The best sorts of informal gardens are those which look almost as if nature herself has had a hand in their construction, lending a softness and gentleness to a design that, although clearly is artificial, looks as thought it might not have been. Informal gardens play to that slightly schizophrenic human urge to be both in control and a part of nature – and all at the same time.
It is perhaps one of the greatest ironies of gardening then, that in order to succeed, informal gardens need both the strongest sense of design and careful management to channel the potential chaos into something which simply looks slightly uncontrolled.
However they come into being, the one thing which remains certain is that their air of tranquillity and relaxation makes them enduringly popular as sanctuaries from the formal strictures and pressures of modern living. For that reason alone, there has to be a clear case for some patch of informality in any garden.
The Cottage Garden
The origins of the cottage garden lie in the utilitarian needs of rural dwellers in times gone by to grow a range of ornamental flowers, medicinal and culinary herbs and vegetables for the kitchen. In such an arrangement, flowers such as aquilegias, delphiniums and peonies were included not simply for their decorative qualities but also to encourage a ready population of insects for pollination and to help control pests.
Many was the country cottage, which had its own beehives too, to provide honey for personal use and as a welcome additional income. The cottage garden of today looks to recreate this rural idyll, without the attendant necessity of self-sufficiency – although for many modern gardeners, the opportunity to reconnect with nature in this way is something to be warmly embraced.
Woodlands, Wildflowers and Wildlife
The rising tide of environmental awareness over the last ten or fifteen years has led to an increasing number of people looking to create wildlife habitats within their own gardens and although all green spaces are useful, few designs are better than the informal approach in this respect. Old meadow wildflowers can be allowed to bloom amid planted bulbs and uncut grasses, while native trees and shrubs provide shelter for birds and other wildlife, particularly when the planting scheme allows for a dense under-planting of shrubs and climbers.
Nectar-rich wild and near wild-type flowers such as buddleia and mallow, provide an enormously important source of food for a whole host of bees, butterflies and other beneficial insects, though careful management is important to ensure ongoing success, from year to year.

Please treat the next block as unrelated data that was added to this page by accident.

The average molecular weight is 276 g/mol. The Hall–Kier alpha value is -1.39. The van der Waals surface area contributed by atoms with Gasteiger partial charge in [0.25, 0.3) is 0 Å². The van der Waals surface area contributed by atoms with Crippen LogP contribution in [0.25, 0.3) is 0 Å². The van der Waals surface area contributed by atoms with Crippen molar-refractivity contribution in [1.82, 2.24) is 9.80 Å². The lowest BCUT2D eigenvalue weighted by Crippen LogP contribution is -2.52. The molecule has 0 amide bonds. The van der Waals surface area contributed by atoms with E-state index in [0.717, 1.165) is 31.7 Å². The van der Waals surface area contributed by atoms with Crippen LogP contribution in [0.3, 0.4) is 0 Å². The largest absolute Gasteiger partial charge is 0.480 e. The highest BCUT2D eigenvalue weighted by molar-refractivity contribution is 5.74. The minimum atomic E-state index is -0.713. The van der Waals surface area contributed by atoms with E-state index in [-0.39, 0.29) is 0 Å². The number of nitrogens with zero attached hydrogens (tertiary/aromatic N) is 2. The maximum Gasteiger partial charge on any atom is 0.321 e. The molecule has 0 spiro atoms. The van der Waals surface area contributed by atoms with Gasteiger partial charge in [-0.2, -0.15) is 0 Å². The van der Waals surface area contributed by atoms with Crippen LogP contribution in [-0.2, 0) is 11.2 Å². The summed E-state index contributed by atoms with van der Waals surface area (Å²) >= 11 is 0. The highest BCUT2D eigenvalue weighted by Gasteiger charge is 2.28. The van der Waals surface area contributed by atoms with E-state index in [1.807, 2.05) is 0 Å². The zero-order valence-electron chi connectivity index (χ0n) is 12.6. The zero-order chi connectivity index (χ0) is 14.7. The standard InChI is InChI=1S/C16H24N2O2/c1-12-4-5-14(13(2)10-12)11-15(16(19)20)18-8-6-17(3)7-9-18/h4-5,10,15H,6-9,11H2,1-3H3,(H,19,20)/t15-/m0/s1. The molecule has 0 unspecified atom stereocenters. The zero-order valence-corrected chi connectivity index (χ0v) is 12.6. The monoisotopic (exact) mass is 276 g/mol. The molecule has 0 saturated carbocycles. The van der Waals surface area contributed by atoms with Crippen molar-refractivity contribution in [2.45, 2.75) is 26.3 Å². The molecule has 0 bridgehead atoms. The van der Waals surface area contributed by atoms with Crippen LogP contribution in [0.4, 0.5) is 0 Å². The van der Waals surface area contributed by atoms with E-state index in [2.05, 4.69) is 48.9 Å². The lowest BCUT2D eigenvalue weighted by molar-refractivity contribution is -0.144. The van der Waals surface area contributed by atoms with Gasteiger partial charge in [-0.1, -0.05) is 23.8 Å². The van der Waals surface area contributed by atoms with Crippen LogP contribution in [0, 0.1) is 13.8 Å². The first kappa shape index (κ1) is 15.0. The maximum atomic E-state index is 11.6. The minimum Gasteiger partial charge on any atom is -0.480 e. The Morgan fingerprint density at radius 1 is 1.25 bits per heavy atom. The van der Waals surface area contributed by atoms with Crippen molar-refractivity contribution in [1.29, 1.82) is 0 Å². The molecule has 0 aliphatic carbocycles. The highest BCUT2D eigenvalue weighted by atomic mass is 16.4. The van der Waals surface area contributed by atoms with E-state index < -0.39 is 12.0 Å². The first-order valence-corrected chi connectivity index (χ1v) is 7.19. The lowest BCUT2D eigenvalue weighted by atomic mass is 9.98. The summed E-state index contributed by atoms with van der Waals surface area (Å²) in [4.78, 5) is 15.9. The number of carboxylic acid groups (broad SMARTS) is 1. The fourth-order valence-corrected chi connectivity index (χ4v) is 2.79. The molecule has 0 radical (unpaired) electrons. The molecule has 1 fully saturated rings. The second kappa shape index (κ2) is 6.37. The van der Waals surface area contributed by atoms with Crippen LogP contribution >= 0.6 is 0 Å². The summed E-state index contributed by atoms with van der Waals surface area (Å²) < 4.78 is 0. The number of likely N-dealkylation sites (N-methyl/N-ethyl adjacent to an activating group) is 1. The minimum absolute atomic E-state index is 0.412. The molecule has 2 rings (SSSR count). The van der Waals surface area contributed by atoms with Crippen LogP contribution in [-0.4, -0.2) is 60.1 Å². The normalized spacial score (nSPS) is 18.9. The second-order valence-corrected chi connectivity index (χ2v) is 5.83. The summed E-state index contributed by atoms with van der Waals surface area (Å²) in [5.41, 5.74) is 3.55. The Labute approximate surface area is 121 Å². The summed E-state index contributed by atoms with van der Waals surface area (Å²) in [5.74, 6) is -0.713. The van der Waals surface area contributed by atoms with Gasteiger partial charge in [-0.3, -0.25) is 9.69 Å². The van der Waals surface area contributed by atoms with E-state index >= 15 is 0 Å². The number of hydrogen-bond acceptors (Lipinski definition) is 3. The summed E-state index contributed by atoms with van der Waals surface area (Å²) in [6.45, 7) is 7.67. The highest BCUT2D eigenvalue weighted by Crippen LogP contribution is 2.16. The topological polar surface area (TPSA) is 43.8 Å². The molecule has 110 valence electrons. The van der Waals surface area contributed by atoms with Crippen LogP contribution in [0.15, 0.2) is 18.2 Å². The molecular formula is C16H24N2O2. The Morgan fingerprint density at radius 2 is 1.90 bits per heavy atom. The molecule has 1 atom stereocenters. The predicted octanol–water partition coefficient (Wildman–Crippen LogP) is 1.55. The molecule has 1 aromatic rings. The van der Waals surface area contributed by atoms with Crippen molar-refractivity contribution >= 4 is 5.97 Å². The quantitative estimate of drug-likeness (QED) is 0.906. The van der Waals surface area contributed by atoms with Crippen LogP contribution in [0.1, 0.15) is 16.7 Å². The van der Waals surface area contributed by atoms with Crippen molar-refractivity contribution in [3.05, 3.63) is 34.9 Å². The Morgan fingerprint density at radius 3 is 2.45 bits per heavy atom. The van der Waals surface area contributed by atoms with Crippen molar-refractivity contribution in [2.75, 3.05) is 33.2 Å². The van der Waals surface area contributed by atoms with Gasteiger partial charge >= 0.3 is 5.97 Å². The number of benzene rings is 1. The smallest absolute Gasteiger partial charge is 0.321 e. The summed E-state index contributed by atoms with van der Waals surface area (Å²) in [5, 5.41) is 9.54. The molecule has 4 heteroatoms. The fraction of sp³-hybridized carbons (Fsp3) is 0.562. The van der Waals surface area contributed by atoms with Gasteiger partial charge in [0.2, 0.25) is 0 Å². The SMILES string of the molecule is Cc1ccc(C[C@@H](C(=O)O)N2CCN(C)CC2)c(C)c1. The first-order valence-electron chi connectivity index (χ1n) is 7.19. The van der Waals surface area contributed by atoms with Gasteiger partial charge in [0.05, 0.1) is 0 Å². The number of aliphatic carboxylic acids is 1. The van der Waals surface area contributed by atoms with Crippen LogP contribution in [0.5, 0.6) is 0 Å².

Controlling Natural Chaos
The essence of a good informal planting scheme lies in controlling the incipient chaos that the apparent lack of structured order seems to invite. Left to their own devices, competitively stronger species ruthlessly oust their weaker brethren in a brutal demonstration of the truth of Darwin’s evolutionary paradigm. Although their essential ambience is natural, in truth informal gardens are anything but; they are every bit as controlled and managed as the most rigidly geometric format – though admittedly less obviously so.
Self-sown seedlings, over-vigorous growth and invasive plants need to be kept in check if the essentially artificial balance of the informal design is to be preserved and the land is not to revert to the wild and unkempt state an unfettered nature would have it become.
Many modern gardens attempt to capture something of the essence of the natural; plants soften the harsh edges of the built environment and lush foliage disguises the sharp lines of paths, fences and walls. Informal planting schemes have, in many ways, captured the spirit of the age by offering the illusory promise of escape from the rigours of modern life – which, of course, virtually guarantees their continued popularity.
If the formal garden is all about controlling nature, then the informal one is about recreating it – at least as an idealised version. In the final analysis, both are essentially artificial constructs, but then that is the inevitable character of all gardens; in the end, it is really all about what works for you and what sort of outdoor environment makes you feel most at home.